Don Quixote: Brilliant Ballet Served Up With Spanish Pizzazz

By Sam Smith Last edited 34 months ago
Don Quixote: Brilliant Ballet Served Up With Spanish Pizzazz ★★★★★ 5

Carlos Acosta and Marianela Nuñez complete yet another exceptional pas de deux © Alastair Muir

Londonist Rating: ★★★★★

Although not strictly the Royal Ballet’s Christmas offering (that honour goes to Alice’s Adventures in Wonderland which begins on 6 December) there is so much fun to be found in Don Quixote that it should prove the perfect winter warmer or festive treat.

The ballet is based on Miguel de Cervantes’ eponymous novel and, utilising a score by Ludwig Minkus, premiered in Russia in 1869 to choreography by Marius Petipa (who was responsible for two acts of Swan Lake). This Royal Ballet version, however, is only a year old and sees Minkus’s music arranged by the evening’s conductor Martin Yates, and the piece rechoreographed by Carlos Acosta, Principal Guest Artist of the company.

The plot sees Don Quixote (Christopher Saunders) believe he is a successor to the medieval knights-errant, and decide to go on a quest with sidekick Sancho Panza (Philip Mosley) to find the woman of his dreams, Dulcinea (Christina Arestis). In the process, he encounters the vivacious Kitri who is in love with the barber Basilio but whose father is determined that she marry the wealthy fop Gamache (Bennet Gartside). Don Quixote believes she is Dulcinea and, following a series of shenanigans and escapes, is instrumental in helping her to wed her true love, partly by marrying Gamache off to a tavern girl.

If the ballet story is hardly substantial in its own right, it acts as an excellent forum to present a host of exuberant dances with a huge dose of Spanish pizzazz. Acosta’s claim that in the ballet ‘Everything is over the top and satiric’ is true, but it risks doing his creation a disservice because the dancers are bringing panache to their exceptionally strong classical techniques. For example, as Kitri, Royal Ballet Principal Marianela Nuñez brings incredible technique, smoothness and spatial awareness to her flamenco and castanet dances. She and Acosta (who plays Basilio) form a dream partnership who not only present several wondrous pas de deux, but top such demonstrations of technical brilliance with smiles and glances that bring genuine joy and hence dramatic integrity to the evening.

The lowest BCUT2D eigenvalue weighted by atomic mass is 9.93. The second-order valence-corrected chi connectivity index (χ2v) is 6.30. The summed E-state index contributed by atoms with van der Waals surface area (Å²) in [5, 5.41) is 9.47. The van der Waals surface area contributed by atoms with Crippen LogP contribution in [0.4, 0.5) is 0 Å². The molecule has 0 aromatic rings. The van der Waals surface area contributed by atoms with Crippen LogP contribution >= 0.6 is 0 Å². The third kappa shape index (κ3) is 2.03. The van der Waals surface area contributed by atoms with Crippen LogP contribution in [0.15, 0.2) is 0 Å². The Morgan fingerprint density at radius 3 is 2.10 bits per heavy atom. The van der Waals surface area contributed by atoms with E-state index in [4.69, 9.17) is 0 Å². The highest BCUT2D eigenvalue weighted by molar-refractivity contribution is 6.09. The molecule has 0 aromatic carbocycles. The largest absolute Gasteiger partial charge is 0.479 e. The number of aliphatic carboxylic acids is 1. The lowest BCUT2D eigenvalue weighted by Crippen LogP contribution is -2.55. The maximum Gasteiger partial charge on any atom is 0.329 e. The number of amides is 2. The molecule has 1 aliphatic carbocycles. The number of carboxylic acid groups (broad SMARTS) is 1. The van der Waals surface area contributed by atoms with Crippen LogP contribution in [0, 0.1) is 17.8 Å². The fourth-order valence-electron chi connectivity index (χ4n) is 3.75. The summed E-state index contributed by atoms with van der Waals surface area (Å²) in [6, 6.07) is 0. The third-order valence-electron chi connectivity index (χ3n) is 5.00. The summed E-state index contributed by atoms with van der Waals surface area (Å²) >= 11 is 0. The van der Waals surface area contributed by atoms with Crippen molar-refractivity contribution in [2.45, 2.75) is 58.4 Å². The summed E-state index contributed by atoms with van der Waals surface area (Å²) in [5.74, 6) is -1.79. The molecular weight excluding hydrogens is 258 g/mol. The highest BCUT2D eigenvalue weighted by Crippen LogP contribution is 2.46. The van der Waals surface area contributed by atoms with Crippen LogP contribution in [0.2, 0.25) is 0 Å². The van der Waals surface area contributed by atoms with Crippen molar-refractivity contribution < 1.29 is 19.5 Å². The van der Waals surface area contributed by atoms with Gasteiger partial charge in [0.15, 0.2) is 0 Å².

Elsewhere there are ‘dance-offs’, conga lines and ‘birthday’ bumps (with Sancho Panza being thrown high in the air) but there is depth too as a flashy and seductive gypsy dance gives way to a genuinely moving quartet of dancers. One senses that Acosta, by being a dancer at the height of his game, has been able to take greater risks in the demands he has placed on the performers by being entirely up-to-date on their capabilities. In this truly outstanding display of their talents, star turns come from Ryoichi Hirano as the matador Espada, Claire Calvert as the street dancer Mercedes, and Yuhui Choe and Beatriz Stix-Brunell as Kitri’s friends.

Add in Tim Hatley’s sun-baked set designs and we move further still towards the perfect evening at the ballet, but what crowns it all is the genuine humanity that lies at the heart of the characterisations. It manifests itself in the way in which Basilio knows when simply to play along with Kitri’s dancing with other men; in Kitri’s farewell kiss to Don Quixote as he continues on his quest at the end, and in Basilio’s shaking of Gamache’s hand in a final gesture of magnanimity. Acosta’s Don Quixote must surely rank as a modern masterpiece, and comes highly recommended to ballet aficionados and newcomers alike.

Until 22 January (18 performances, various start times) at the Royal Opera House, Covent Garden, London WC2E 9DD. Casts vary over the run. For further details and tickets (£6-£115) visit the Royal Opera House website.

Londonist received a complimentary ticket and programme from the Royal Ballet press team.

Last Updated 01 December 2014